First Fuel Cell Ship

Scientific American discusses why cargo ships need to be cleaner

In fact, emissions of nitrogen oxides from one ship burning diesel in a year are greater than those from 22,000 cars…After all, fuel costs for a tanker ship are fully 41 percent of its total operating costs.

In response, a Norwegian shipping company installed a molten carbonate fuel cell (is this the same stuff they froze Han’s in?) supplying 230 kw on the Viking Lady.  To keep the carbonate molten it operates at 650 degrees Celsius (now I am convinced this is what the Dark Lord used). According to Scientific American the Viking Lady the  “reduces nitrogen oxide emissions by 90 percent, CO2 emissions by 20 percent and eliminates sulfur dioxide and soot emissions.”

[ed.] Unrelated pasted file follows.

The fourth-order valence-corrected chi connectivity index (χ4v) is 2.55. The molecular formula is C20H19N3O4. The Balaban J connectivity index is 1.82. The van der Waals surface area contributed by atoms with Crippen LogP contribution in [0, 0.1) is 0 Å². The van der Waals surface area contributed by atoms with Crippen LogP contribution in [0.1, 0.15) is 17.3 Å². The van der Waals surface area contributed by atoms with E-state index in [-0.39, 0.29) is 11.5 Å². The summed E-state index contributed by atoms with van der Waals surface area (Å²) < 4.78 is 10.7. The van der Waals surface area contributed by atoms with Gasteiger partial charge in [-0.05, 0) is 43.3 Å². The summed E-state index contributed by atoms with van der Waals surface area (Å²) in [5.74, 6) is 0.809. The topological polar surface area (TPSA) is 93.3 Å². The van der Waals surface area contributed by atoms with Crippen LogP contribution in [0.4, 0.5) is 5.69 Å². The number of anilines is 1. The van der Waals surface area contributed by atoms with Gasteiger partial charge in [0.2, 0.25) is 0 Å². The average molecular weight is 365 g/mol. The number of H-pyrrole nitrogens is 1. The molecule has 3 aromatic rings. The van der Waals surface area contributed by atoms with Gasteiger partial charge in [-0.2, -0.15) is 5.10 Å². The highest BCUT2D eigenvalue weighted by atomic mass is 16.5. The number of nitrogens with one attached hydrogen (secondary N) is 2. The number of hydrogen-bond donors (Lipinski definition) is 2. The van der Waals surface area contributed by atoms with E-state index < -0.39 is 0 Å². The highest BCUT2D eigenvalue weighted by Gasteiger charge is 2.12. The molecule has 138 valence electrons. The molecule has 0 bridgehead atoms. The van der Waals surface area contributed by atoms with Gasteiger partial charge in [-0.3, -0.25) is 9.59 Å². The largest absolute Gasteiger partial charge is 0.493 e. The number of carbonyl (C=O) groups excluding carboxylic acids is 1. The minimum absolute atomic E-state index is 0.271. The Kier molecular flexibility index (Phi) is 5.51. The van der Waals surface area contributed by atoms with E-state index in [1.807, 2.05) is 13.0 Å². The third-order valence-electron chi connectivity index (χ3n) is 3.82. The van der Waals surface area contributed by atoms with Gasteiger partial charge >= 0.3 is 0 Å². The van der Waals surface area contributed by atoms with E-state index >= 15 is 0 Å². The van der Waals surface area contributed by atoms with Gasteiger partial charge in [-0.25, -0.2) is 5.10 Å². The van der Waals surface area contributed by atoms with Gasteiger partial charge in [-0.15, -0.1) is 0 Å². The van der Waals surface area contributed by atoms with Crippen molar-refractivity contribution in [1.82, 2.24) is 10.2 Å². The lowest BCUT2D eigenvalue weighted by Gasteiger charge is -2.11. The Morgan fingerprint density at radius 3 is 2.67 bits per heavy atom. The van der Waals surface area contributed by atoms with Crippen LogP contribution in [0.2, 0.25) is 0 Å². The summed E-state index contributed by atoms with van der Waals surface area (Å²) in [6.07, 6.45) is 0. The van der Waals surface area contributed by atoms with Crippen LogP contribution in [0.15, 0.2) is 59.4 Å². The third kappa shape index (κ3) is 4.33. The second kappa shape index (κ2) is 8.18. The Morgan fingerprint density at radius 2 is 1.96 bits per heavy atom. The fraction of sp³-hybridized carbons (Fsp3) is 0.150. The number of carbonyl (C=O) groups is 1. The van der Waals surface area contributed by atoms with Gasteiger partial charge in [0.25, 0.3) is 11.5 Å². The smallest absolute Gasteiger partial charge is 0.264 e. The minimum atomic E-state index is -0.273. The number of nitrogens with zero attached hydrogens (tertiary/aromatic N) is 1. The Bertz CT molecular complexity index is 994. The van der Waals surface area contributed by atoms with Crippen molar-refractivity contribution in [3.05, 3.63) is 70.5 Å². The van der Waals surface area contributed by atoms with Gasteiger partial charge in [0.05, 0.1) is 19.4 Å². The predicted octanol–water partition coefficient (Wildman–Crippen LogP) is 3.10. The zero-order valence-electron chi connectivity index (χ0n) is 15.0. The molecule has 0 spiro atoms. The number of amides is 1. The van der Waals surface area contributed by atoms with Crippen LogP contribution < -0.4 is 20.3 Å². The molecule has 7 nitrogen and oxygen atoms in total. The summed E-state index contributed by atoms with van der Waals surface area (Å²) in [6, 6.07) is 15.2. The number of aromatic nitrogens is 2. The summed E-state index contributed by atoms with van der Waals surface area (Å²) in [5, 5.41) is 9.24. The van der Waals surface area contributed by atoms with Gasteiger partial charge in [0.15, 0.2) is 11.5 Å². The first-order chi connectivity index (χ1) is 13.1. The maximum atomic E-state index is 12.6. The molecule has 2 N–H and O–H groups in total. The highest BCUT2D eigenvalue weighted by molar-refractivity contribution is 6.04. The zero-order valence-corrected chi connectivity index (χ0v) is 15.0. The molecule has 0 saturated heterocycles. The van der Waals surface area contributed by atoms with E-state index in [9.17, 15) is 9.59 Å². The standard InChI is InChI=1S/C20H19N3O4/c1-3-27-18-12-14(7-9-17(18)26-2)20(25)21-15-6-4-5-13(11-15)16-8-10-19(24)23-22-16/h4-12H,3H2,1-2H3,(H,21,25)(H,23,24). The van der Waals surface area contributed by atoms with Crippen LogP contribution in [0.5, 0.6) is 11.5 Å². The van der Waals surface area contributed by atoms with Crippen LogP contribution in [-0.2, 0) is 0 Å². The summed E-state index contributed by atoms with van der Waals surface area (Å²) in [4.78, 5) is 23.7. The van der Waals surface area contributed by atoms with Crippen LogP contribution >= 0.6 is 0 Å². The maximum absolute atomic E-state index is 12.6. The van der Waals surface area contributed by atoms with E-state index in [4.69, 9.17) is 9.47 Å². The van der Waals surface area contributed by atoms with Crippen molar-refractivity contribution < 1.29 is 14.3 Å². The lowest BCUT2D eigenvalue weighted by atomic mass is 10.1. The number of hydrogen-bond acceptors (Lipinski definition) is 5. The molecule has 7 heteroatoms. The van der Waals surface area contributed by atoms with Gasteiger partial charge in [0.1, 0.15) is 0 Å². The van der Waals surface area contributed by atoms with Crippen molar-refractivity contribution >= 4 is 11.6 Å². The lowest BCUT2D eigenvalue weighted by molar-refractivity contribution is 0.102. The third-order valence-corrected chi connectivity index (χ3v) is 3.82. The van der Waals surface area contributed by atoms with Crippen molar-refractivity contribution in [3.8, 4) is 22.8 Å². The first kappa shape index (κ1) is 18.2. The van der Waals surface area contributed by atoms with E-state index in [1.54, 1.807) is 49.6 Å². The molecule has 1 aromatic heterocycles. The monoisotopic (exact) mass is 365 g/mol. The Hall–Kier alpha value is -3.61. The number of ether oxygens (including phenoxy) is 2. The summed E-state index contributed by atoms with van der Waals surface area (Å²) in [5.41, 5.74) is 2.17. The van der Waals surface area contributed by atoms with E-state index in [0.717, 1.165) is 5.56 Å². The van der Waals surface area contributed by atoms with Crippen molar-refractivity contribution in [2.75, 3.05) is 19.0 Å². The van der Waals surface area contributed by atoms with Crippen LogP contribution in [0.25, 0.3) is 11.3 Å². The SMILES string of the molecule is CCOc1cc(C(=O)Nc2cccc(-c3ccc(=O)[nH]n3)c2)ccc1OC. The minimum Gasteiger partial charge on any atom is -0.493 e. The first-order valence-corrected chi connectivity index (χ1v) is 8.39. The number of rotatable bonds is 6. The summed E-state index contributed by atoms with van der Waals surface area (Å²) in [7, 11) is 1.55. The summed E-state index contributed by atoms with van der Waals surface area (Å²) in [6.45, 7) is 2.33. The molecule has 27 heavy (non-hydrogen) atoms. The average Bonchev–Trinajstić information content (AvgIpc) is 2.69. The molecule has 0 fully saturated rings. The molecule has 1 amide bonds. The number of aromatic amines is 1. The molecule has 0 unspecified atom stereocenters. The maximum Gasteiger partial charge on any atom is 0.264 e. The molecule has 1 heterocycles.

5 Replies to “First Fuel Cell Ship”

  1. I just jumped over and read the full article. If this Norwegian shipping company can truly eliminate sulfur dioxide and soot emissions as advertised, it would be a huge step forward. Everyone (appropriately) complains about corporate greed and damage to the environment, but if reduced emissions can be achieved via financial motivation, well then so be it.

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